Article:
August 29, 2016

    Re-post: Is Your Athletic Test Homoscedastic?

    We write frequently about the importance of validity when testing or evaluating athletes.

    The take home message: Make sure what you’re measuring matters. In this post we’re going to continue to examine the keys to a successful athletic test.

    At SPARTA we work with all kinds of athletes (Baseball, Basketball, Football, Hockey, Water Polo, etc.) but we test and evaluate them all in exactly the same way. The Movement Signature is based on our scan comprised of 6 vertical jumps performed on a force plate. If proficiency (skill) at the vertical jump caused an inconsistent change in the variables of the movement signature (LOAD, EXPLODE and DRIVE) we would be in trouble. Basketball players would then have an unfair advantage over water polo player because they are more skilled jumpers to begin with. Part of the reason we chose vertical jump as our performance measure is that we felt it reduced the amount of skill needed to perform the test. Limiting skill is one of the keys to having a reliable test and we’re going to explain why.

    Homoscedastic is a term that’s hard to pronounce but crucial to any significant performance measurement. In statistics, a sequence of random variables is homoscedastic if all variables in the sequence have the same finite variance. This is a complicated way of saying that you’re random variables are homoscedastic if they don’t fall too far away from the mean (expected value). In our case, the random variables are LOAD, EXPLODE and DRIVE. The reason we want to know that they are homoscedastic is that it will tell us if skilled vertical jumpers have an unfair advantage in our test. The figure on the right is from a paper we published in 2013 (PubMed). It shows how eccentric rate of force development (LOAD) and average concentric force (DRIVE) change as vertical jump height increases. DRIVE is represented by the black triangles and LOAD is represented by the white circles. The mean (average) is represented by the line running through the middle of the plotted points. What we see (and what we want to see) is that as jump height increases the points don’t scatter too far from the mean. This means that getting better at jumping (higher) doesn’t make you a better force producer, and therefore give you an unfair advantage in the SPARTAScan. If it did, you would see the points scatter further from the mean as the jump height increases.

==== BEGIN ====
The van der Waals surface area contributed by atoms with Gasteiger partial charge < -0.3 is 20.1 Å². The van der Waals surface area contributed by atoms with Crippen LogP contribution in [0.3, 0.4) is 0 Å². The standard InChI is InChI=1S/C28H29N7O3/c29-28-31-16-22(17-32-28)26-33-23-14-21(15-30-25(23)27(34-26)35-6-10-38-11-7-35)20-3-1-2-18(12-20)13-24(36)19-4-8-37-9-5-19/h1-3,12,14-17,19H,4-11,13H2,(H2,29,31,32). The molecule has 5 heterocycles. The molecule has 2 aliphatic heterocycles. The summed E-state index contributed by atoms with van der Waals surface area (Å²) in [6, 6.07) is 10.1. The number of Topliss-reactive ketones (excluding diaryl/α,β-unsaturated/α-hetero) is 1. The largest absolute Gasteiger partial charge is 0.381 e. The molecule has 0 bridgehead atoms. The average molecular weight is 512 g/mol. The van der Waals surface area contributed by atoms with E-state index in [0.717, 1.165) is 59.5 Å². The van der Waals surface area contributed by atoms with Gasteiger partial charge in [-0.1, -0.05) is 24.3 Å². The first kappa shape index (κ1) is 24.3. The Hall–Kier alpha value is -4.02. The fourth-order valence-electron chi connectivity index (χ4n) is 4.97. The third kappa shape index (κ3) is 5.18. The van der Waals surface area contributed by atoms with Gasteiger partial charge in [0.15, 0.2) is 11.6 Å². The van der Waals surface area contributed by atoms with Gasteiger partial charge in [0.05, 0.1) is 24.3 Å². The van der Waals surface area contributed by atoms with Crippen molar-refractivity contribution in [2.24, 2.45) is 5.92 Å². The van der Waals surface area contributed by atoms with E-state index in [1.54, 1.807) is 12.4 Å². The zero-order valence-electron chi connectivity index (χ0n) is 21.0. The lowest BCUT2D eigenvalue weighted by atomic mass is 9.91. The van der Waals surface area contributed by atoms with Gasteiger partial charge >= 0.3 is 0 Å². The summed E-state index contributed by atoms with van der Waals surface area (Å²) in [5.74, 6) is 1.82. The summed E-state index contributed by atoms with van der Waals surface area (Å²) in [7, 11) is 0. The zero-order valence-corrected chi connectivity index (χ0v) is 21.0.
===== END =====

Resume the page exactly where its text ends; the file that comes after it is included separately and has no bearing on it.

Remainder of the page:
Screen Shot 2014-05-29 at 2.18.42 PM

    For us, this means that vertical jump (and the Movement Signature we produce from it) is just as reliable a measure for a basketball player as it is for a water polo player. The key to changing your signature is not jumping higher, but changing the way you move. We do that in our training sessions through a combination of strength, skill and regeneration movements.

    If an an athletic evaluation naturally favors a group of athletes over another, it can be very detrimental to the disadvantaged athletes. They risk wasting their time training to get better at a test that they are already doomed to “fail.” Do your best to remove skill from your performance evaluations and you’ll be on the way to really helping your athletes improve.

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